More than half of criminal trials in England and Wales have to rescheduled or called of.
"Across both magistrates and Crown Courts, almost 1 in 5 trials—17%—are "ineffective"—meaning the required court hearing does not happen on the day, often due to administrative issues, and needs to be rearranged.
Almost 2 in 5 trials—37%—are "cracked"—meaning the case concludes unexpectedly without a planned court hearing. Last year, there were more than 33,000 ineffective trials in our criminal courts.
That leaves less than half of cases—46%—which are "effective". We must do better."—Michael Gove, 23 June 2015
One thing that both Michael Gove and the criminal lawyers protesting against his Ministry of Justice agree on is that the courts are under pressure.
When it comes to the number of criminal trials in England and Wales that are rearranged or don't go ahead after being scheduled, the minister's figures are spot on.
Interestingly, though, the numbers might lead you to think that things have actually improved over the past ten years or so.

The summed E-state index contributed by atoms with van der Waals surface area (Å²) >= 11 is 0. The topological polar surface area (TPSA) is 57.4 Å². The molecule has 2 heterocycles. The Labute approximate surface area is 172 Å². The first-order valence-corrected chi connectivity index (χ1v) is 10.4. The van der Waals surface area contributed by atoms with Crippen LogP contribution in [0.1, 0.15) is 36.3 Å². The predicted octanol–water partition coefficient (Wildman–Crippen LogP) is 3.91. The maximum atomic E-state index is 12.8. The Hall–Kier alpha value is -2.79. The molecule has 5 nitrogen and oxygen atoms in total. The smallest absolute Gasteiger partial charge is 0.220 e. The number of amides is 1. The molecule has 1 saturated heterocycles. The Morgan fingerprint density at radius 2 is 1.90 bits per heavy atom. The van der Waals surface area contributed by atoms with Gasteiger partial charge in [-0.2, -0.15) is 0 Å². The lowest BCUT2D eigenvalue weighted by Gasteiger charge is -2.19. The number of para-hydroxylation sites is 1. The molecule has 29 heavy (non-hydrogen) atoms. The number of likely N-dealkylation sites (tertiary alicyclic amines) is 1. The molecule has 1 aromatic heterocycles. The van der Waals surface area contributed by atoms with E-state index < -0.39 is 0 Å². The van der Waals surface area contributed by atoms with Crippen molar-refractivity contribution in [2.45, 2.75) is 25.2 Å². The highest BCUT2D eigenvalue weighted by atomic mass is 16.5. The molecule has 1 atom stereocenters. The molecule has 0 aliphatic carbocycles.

In the Magistrates' Court, where most trials take place, 18% of trials were "ineffective" last year—meaning that they didn't go ahead on the planned date. That's down from 29% in 2003, according to Ministry of Justice statistics. The proportion of effective trials—those that weren't delayed or called off unexpectedly—has risen from a third of the total to 45%.
In the Crown Court, where more serious cases are held, the rate of effective trials has also improved slightly.
But look a bit deeper, and it's easier to see the reason for Mr Gove's concerns. Trials can be ineffective for many reasons, not all of which are down to systemic error. If a defendant on bail doesn't turn up to a Crown Court trial, for example, it will be delayed until he or she is tracked down.
The proportion of ineffective trials that are put down to problems with court administration has been rising. This is now the reason for an ineffective trial in almost three in 10 cases, although part of the reason for this is that other causes of delay have improved.
Looking at the proportion of all criminal trials that are ineffective due to administrative problems, the rate has increased from 3.7% in 2007 to almost 5% in 2014.
Mr Gove says that he wants to implement the recommendations made by Sir Brian Leveson, a senior judge, in his review of the efficiency of criminal proceedings. The last government announced a package of £375 million of investment to modernise the "ageing" court infrastructure.
Isn't it nice to have the whole picture?
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